History and Famous Fellows
Composer Edward MacDowell and his wife, Marian MacDowell, a pianist, invested in this property in 1896 as an escape. Its peaceful grounds and remote location made it a perfect place for MacDowell to compose. MacDowell wished he could turn the area into a community for working artists and his wife acknowledged this wish. After MacDowell’s death in 1908, Marian worked with investors like Andrew Carnegie and Grover Cleveland to turn the area into an artists’ colony. The colony has now served more than 6,000 artists including some of our theatre favorites Suzan Lori-Parks (Topdog/ Underdog), Kerrigan-Lowdermilk (Henry and Mudge), John Pielmeier (Agnes of God), Susan Blackwell (Title of Show), and Leonard Bernstein (West Side Story).
Visit the Grounds
To continue MacDowell’s belief of a community area, the colony invites the general public to visit once every summer. There is a great guest speaker or two, women wear expensive floppy hats, everyone eats lunch on the lawn, and the artists open up their cottages to display their work and speak with the public. I was lucky enough to visit the year Stephen Sondheim was the guest speaker. Musical theatre geeks from New Hampshire and Massachusetts flocked to hear him discuss his lessons learned under his mentor Leonard Bernstein. Visiting only made me more jealous of the sanctuary each of these creators are allotted for a few weeks out of the summer. As one of the top artist communities in the world, it’s no wonder why it’s difficult to become a MacDowell Fellow. Applications are usually due around April of each year.
Determining what is happening on Broadway at any given time can be especially confusing. Snapshots are often offered as are summaries but there’s rarely a view that is panoramic, all-inclusive, or devised in a manner that provides an accurate idea about what is occurring over a length of time.
What we know about Broadway is that overall ticket prices continue to rise and that grosses also continue to rise. What do those two basic stats mean and what else do we know? Those may be the billion dollar questions.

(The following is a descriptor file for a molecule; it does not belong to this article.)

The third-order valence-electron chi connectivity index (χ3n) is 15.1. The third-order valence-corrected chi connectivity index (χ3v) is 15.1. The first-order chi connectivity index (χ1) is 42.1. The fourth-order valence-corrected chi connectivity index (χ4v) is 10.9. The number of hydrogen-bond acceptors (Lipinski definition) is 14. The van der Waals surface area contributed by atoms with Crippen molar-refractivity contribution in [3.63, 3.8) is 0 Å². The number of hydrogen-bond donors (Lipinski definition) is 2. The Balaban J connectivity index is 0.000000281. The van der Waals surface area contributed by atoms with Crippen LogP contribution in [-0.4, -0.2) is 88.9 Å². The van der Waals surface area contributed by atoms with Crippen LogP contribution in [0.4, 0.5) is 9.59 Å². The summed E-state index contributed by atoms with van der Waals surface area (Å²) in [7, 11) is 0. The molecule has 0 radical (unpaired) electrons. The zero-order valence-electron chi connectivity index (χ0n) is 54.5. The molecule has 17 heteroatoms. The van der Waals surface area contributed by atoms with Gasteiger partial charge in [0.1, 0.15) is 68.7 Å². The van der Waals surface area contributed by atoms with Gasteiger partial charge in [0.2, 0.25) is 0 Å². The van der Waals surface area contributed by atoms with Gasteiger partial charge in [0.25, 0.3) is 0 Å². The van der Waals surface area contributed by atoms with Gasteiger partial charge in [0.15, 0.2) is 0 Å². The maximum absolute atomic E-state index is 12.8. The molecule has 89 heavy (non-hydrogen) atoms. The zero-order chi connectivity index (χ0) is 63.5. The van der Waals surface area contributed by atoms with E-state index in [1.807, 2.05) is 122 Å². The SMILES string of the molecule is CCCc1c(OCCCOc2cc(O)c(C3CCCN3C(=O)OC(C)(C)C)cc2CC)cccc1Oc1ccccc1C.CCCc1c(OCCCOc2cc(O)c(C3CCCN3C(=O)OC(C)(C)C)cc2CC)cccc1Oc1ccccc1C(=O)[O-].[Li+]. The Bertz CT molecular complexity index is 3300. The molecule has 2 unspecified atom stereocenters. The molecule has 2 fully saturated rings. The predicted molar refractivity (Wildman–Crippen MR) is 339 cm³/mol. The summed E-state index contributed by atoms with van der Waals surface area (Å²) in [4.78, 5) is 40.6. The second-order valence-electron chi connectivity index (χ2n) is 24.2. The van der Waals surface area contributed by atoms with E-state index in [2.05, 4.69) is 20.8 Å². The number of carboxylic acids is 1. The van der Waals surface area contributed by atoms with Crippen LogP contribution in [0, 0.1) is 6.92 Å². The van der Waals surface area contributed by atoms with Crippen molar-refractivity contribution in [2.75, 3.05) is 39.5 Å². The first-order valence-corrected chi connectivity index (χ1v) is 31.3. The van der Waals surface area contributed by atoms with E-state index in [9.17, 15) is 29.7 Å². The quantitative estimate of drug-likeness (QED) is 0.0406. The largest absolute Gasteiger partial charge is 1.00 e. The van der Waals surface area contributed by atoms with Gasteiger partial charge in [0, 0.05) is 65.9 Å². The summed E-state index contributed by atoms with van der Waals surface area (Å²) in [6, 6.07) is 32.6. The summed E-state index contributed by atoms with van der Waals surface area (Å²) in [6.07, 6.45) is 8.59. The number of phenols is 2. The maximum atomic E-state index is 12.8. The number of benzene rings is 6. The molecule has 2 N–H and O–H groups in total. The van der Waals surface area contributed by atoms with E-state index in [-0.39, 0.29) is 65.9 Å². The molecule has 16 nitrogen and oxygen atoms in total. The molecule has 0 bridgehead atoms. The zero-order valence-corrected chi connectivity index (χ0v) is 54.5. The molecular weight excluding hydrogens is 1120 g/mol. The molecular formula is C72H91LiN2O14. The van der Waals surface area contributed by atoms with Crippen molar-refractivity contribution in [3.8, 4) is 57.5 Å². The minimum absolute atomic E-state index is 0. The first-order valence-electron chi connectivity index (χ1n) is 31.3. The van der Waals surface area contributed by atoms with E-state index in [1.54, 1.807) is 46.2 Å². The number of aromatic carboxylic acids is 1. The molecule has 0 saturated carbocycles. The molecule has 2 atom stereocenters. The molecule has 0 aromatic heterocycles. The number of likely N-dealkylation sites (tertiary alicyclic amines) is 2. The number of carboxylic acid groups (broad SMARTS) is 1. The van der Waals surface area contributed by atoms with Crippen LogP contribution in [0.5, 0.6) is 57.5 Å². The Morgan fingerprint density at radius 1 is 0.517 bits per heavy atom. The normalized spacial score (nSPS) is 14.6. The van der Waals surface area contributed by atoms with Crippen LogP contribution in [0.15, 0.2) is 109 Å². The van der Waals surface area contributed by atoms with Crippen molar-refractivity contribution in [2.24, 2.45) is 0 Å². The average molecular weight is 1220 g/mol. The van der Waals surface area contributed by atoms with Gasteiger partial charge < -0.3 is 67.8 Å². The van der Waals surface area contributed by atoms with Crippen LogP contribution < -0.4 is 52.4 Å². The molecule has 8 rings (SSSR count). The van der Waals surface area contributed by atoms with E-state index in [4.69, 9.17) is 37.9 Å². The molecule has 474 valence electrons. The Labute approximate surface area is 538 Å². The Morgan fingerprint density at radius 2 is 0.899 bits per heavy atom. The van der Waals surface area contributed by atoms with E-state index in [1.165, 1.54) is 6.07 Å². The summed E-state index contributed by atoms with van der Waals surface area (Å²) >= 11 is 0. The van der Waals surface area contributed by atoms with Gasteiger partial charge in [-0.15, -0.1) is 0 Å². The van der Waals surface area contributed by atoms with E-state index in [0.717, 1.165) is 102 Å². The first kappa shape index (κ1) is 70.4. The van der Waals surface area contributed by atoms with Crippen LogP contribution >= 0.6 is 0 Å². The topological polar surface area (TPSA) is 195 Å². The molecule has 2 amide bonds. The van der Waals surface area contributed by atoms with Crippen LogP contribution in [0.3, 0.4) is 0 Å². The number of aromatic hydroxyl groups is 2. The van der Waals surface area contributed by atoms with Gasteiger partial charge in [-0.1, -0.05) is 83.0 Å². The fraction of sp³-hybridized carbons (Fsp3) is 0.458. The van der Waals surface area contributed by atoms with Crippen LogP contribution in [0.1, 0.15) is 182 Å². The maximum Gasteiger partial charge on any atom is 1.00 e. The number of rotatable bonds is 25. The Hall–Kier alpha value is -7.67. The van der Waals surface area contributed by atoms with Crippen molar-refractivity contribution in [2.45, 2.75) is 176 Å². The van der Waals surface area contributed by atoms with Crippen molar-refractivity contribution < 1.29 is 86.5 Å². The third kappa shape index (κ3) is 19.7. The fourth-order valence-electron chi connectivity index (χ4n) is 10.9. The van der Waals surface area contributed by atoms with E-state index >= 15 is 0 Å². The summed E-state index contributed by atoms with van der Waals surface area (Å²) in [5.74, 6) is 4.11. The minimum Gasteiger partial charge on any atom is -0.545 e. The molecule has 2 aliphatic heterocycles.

As schools, colleges, and universities begin the new academic year, it’s a good time to consider the arts and their connection to education. Last year one apparently well-intentioned administrator decided that the arts needed to take a backseat. This occurred when Interim Principal of the Harley Avenue Elementary School in Elmwood, which is located on Long Island, cancelled the annual kindergarten variety show. Why was it shutdown?
This was done because an accumulation of snow days resulted in lost instructional time. Some at the school felt that the kindergarten students had more important things to do than to perform in a show. What was that? They had to prep for college exams.
The 2015 Tony Awards, which will be broadcast live on CBS on June 7, are filled with controversy regarding which parts will be seen live and which will be only available via YouTube. At this point, Tommy Tune’s remarks regarding his Lifetime Achievement Award have been relegated to the Tony Awards YouTube channel. Creative awards, including those for Best Original Score, Best Book of a Musical, Scenic Design, Lighting Design, and others are given off air with clips of acceptance speeches shown to the live audience during commercial breaks and the full speeches available later on YouTube. The award for Best Play and Best Musical is not accepted by the writers of such, but by the producers.
Whose Awards Are These?
These decisions regarding which recipients are seen and which are not raises questions as to the reason for and intention of the Tony Awards. The awards are supposed to “celebrate excellence in Broadway theatre.” However, more and more they have become commercials for current and upcoming shows.
The Golden Age of American Theatre is considered to have lasted about 40 years, depending upon how you define it. Starting sometime around 1915 and lasting until sometime in the late 1950s to early 1960s, it was a time that saw the Little Theatre Movement develop, the Harlem Renaissance bloom, Broadway houses multiply and then decline, and great works that defined the American theatre and made the rest of the world respect our dramatists, composers, and lyricists come into being. Broadway was the central focus of this period of stage enlightenment.